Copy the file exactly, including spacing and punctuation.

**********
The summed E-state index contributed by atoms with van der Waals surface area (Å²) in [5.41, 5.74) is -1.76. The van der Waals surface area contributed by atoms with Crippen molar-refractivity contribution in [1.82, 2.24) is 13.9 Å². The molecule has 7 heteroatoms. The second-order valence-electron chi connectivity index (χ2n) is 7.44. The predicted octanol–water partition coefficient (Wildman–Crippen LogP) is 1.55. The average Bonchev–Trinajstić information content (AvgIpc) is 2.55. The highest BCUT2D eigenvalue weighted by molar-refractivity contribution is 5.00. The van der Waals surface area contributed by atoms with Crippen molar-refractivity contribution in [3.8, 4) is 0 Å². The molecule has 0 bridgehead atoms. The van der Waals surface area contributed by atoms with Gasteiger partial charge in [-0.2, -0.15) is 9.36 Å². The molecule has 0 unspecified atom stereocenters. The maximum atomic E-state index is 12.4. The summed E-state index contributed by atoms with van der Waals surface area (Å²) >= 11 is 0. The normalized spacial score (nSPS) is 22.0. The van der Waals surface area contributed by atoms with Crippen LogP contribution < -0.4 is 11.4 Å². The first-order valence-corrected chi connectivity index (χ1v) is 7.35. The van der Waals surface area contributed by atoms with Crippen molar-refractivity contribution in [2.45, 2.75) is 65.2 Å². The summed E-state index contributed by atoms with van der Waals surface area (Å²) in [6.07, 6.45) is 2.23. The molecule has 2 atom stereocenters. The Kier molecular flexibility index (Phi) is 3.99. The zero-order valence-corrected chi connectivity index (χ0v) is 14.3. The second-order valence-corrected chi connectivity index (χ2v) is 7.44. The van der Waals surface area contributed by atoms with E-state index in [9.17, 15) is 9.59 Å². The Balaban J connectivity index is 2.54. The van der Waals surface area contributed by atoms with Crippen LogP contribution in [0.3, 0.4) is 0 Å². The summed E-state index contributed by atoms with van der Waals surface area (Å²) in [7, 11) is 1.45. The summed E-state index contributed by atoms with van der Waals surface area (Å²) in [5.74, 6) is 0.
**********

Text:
The summed E-state index contributed by atoms with van der Waals surface area (Å²) in [5.41, 5.74) is -1.76. The van der Waals surface area contributed by atoms with Crippen molar-refractivity contribution in [1.82, 2.24) is 13.9 Å². The molecule has 7 heteroatoms. The second-order valence-electron chi connectivity index (χ2n) is 7.44. The predicted octanol–water partition coefficient (Wildman–Crippen LogP) is 1.55. The average Bonchev–Trinajstić information content (AvgIpc) is 2.55. The highest BCUT2D eigenvalue weighted by molar-refractivity contribution is 5.00. The van der Waals surface area contributed by atoms with Crippen molar-refractivity contribution in [3.8, 4) is 0 Å². The molecule has 0 bridgehead atoms. The van der Waals surface area contributed by atoms with Gasteiger partial charge in [-0.2, -0.15) is 9.36 Å². The molecule has 0 unspecified atom stereocenters. The maximum atomic E-state index is 12.4. The summed E-state index contributed by atoms with van der Waals surface area (Å²) >= 11 is 0. The normalized spacial score (nSPS) is 22.0. The van der Waals surface area contributed by atoms with Crippen LogP contribution < -0.4 is 11.4 Å². The first-order valence-corrected chi connectivity index (χ1v) is 7.35. The van der Waals surface area contributed by atoms with Crippen molar-refractivity contribution in [2.45, 2.75) is 65.2 Å². The summed E-state index contributed by atoms with van der Waals surface area (Å²) in [6.07, 6.45) is 2.23. The molecule has 2 atom stereocenters. The Kier molecular flexibility index (Phi) is 3.99. The zero-order valence-corrected chi connectivity index (χ0v) is 14.3. The second-order valence-corrected chi connectivity index (χ2v) is 7.44. The van der Waals surface area contributed by atoms with E-state index in [9.17, 15) is 9.59 Å². The Balaban J connectivity index is 2.54. The van der Waals surface area contributed by atoms with Crippen LogP contribution in [0.3, 0.4) is 0 Å². The summed E-state index contributed by atoms with van der Waals surface area (Å²) in [7, 11) is 1.45. The summed E-state index contributed by atoms with van der Waals surface area (Å²) in [5.74, 6) is 0.